Veloudos says O’Connor’s responsibilities will include some directing, “probably in the 2019-2020 season,” along with casting, season planning, and some dramaturgical duties. “I’m eager to have her grow into the role rather than have her fit a specific list of duties,” he says. “We worked well together on ‘Nicholas Nickleby’ [Veloudos’s award-winning production, for which O’Connor served as associate director] so I’m eager to hear her ideas and see what she’d like to pursue.”

McNally’s a proud PAPA

Four-time Tony Award-winning playwright Terrence McNally will be honored with the first annual Provincetown American Playwright Award by the Provincetown Theater Festival. The award will be presented at the Provincetown Theater’s benefit on July 20, which coincides with the opening week of the theater’s summer production of McNally’s “Love! Valour! Compassion!”

McNally, author of plays and musicals that include “Master Class,” “Frankie and Johnny in the Clair de Lune,” “Lips Together, Teeth Apart,” “The Full Monty,” “Ragtime,” and “Kiss of the Spider Woman,” said in a statement, “I am honored beyond all measure to be the recipient of the first PAPA award. Since I turn 80 in November, maybe you want to make it the GRANPAPA award? I won’t mind.”


“Love! Valour! Compassion!” runs July 16-Aug. 30 at the Provincetown Theater. Tickets are $40. Go to www.provincetowntheater.org or call 508-487-7487.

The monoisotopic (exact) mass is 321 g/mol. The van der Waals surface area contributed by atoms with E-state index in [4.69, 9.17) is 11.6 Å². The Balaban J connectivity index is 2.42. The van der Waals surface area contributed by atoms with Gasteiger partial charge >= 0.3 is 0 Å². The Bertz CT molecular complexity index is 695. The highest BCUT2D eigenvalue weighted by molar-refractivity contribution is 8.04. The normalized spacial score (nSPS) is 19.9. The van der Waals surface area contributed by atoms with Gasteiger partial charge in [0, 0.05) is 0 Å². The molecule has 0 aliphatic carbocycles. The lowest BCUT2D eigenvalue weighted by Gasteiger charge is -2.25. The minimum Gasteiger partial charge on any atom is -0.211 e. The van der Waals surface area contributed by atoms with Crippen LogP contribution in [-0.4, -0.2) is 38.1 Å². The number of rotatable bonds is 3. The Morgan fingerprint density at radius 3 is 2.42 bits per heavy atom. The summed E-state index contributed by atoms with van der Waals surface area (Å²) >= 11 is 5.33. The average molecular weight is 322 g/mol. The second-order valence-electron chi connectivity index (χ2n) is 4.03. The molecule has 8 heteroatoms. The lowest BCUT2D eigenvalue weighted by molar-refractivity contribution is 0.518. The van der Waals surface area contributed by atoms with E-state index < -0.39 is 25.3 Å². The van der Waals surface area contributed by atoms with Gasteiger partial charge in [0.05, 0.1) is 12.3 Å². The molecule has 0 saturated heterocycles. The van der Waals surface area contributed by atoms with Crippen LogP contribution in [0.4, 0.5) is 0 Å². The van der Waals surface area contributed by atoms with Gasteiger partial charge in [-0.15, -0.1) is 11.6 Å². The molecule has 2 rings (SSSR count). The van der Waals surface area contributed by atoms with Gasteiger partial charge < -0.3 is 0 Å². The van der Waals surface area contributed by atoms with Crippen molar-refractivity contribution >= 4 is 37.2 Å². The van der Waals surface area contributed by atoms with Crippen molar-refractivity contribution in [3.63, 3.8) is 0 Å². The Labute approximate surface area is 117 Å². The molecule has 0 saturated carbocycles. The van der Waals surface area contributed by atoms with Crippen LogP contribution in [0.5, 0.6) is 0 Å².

Outdoors with ‘We the People’

Double Edge Theatre’s summer spectacle returns with “We the People,” a new version of the production that debuted in 2017. This year’s “We the People” reflects the company’s 10-month exploration of surrealist artist Leonora Carrington, and examines the connection between imagination and the world. While traveling around meadows, streams, and barns, audiences will hear the stories of a farmer, a poet, an immigrant, a suffragist, and others who resisted social and political oppression at different times and in different places. Always an adventure worth taking, Double Edge’s spectacles include music, aerial acrobatics, dance, and performance surprises. “We the People,” runs July 18-Aug. 19. For tickets, go to www.doubleedgetheatre.org.


Presented by Gloucester Stage Company, July 13-Aug. 11. Tickets $15-$45, 978-281-4433, www.gloucesterstage.com

Terry Byrne can be reached at trbyrne@aol.com.